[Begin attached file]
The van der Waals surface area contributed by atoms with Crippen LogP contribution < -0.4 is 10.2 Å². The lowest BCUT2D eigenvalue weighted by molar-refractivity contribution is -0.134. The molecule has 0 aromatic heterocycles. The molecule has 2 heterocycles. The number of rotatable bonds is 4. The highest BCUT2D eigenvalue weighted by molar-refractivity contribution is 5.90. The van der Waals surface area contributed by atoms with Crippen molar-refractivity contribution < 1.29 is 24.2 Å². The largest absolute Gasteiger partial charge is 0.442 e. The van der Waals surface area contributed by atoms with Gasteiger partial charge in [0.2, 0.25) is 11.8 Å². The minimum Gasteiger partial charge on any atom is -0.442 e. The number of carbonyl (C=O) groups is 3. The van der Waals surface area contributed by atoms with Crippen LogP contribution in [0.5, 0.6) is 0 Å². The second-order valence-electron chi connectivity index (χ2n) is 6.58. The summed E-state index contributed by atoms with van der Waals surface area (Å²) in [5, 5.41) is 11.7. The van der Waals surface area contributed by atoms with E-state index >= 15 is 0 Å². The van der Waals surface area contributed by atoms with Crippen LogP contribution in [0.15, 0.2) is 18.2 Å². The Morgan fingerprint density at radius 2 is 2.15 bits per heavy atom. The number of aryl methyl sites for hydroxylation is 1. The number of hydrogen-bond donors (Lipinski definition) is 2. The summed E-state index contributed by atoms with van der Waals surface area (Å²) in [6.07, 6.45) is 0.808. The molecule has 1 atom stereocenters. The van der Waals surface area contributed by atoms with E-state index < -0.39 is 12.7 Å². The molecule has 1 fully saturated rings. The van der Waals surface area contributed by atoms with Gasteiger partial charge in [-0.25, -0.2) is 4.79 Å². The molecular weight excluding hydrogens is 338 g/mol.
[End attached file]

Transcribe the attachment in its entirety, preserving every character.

The van der Waals surface area contributed by atoms with Crippen LogP contribution < -0.4 is 10.2 Å². The lowest BCUT2D eigenvalue weighted by molar-refractivity contribution is -0.134. The molecule has 0 aromatic heterocycles. The molecule has 2 heterocycles. The number of rotatable bonds is 4. The highest BCUT2D eigenvalue weighted by molar-refractivity contribution is 5.90. The van der Waals surface area contributed by atoms with Crippen molar-refractivity contribution < 1.29 is 24.2 Å². The largest absolute Gasteiger partial charge is 0.442 e. The van der Waals surface area contributed by atoms with Gasteiger partial charge in [0.2, 0.25) is 11.8 Å². The minimum Gasteiger partial charge on any atom is -0.442 e. The number of carbonyl (C=O) groups is 3. The van der Waals surface area contributed by atoms with Crippen LogP contribution in [0.5, 0.6) is 0 Å². The second-order valence-electron chi connectivity index (χ2n) is 6.58. The summed E-state index contributed by atoms with van der Waals surface area (Å²) in [5, 5.41) is 11.7. The van der Waals surface area contributed by atoms with E-state index >= 15 is 0 Å². The van der Waals surface area contributed by atoms with Crippen LogP contribution in [0.15, 0.2) is 18.2 Å². The Morgan fingerprint density at radius 2 is 2.15 bits per heavy atom. The number of aryl methyl sites for hydroxylation is 1. The number of hydrogen-bond donors (Lipinski definition) is 2. The summed E-state index contributed by atoms with van der Waals surface area (Å²) in [6.07, 6.45) is 0.808. The molecule has 1 atom stereocenters. The van der Waals surface area contributed by atoms with E-state index < -0.39 is 12.7 Å². The molecule has 1 fully saturated rings. The van der Waals surface area contributed by atoms with Gasteiger partial charge in [-0.25, -0.2) is 4.79 Å². The molecular weight excluding hydrogens is 338 g/mol.